Continuing the conversation

If you’d like more information please direct your queries to our dedicated email for vaccination and COVID-19 issues: safety@esalen.org.

“Remembering to be as self compassionate as I can and praying to the divine that we're all a part of.” 
–Aaron

“Prayer, reading, meditation, walking.”
–Karen
“Erratically — which is an ongoing stream of practice to find peace.”
–Charles
“Try on a daily basis to be kind to myself and to realize that making mistakes is a part of the human condition. Learning from our mistakes is a journey. But it starts with compassion and caring. First for oneself.”
–Steve

“Physically: aerobic exercise, volleyball, ice hockey, cycling, sailing. Emotionally: unfortunately I have to work to ‘not care’ about people or situations which may end painfully. Along the lines of ‘attachment is the source of suffering’, so best to avoid it or limit its scope. Sad though because it could also be the source of great joy. Is it worth the risk?“
–Rainer

“It's time for my heart to be nurtured on one level yet contained on another. To go easy on me and to allow my feelings to be validated, not judged harshly. On the other hand, to let the heart rule with equanimity and not lead the mind and body around like a master.”
–Suzanne

“I spend time thinking of everything I am grateful for, and I try to develop my ability to express compassion for myself and others without reservation. I take time to do the things I need to do to keep myself healthy and happy. This includes taking experiential workshops, fostering relationships, and participating within groups which have a similar interest to become a more compassionate and fulfilled being.“
–Peter

“Self-forgiveness for my own judgments. And oh yeah, coming to Esalen.”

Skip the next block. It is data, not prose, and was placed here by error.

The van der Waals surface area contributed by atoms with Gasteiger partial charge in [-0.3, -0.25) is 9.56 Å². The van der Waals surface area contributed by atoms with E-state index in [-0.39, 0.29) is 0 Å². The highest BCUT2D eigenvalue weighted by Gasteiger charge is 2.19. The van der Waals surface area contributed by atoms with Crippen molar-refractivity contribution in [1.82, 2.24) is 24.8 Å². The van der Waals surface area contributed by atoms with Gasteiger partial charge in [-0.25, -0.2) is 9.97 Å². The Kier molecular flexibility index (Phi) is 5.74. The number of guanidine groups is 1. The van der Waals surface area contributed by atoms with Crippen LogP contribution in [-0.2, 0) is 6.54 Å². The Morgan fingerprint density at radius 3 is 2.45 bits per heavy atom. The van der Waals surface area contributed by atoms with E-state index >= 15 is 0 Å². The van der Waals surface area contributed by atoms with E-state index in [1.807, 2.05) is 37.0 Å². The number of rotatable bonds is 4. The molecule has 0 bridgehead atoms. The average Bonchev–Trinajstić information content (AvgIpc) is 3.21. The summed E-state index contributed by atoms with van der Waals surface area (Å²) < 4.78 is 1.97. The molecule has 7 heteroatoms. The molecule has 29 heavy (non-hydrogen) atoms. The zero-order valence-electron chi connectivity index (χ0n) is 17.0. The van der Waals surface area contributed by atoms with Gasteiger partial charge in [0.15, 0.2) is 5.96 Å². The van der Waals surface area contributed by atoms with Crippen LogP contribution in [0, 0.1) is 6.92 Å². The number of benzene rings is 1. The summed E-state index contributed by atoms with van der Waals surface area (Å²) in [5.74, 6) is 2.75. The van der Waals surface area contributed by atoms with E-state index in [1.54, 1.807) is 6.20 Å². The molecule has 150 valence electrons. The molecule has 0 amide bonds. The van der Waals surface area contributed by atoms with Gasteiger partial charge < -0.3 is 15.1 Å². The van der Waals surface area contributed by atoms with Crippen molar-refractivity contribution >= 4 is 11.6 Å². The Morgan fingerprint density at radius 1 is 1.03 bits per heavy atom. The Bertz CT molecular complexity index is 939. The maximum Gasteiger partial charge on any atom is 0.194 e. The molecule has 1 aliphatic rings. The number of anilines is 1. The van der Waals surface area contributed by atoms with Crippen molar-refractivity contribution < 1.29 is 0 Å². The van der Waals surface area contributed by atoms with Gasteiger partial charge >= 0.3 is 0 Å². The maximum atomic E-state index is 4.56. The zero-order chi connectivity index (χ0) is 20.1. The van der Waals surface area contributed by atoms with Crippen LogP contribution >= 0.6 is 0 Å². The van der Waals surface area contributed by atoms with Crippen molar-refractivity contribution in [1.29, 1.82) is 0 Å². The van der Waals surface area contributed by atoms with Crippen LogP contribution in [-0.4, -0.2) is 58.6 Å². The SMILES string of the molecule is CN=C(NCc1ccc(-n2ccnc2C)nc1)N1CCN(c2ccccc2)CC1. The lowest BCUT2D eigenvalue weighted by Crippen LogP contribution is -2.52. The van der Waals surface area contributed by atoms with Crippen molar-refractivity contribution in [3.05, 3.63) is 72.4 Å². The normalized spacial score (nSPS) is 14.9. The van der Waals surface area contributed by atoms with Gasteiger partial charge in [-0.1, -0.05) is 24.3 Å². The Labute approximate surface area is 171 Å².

–David B.

“Hmm, this is a tough one! I guess I take care of my heart through fostering relationships with people I feel connected to. Spending quality time with them (whether we're on the phone, through messages/letters, on Zoom, or in-person). Being there for them, listening to them, sharing what's going on with me, my struggles and my successes... like we do in the Esalen weekly Friends of Esalen Zoom sessions!”
–Lori

“I remind myself in many ways of the fact that " Love is all there is!" LOVE is the prize and this one precious life is the stage we get to learn our lessons. I get out into nature, hike, camp, river kayak, fly fish, garden, I create, I dance (not enough!), and I remain grateful for each day, each breath, each moment. Being in the moment, awake, and remembering the gift of life and my feeling of gratitude for all of creation.”
–Steven
“My physical heart by limiting stress and eating a heart-healthy diet. My emotional heart by staying in love with the world and by knowing that all disappointment and loss will pass.“
–David Z.


Today, September 29, is World Heart Day. Strike up a conversation with your own heart and as you feel comfortable, encourage others to do the same. As part of our own transformations and self-care, we sometimes ask for others to illuminate and enliven our hearts or speak our love language.

What if we could do this for ourselves too, even if just for today… or to start a heart practice, forever?



About

Esalen Team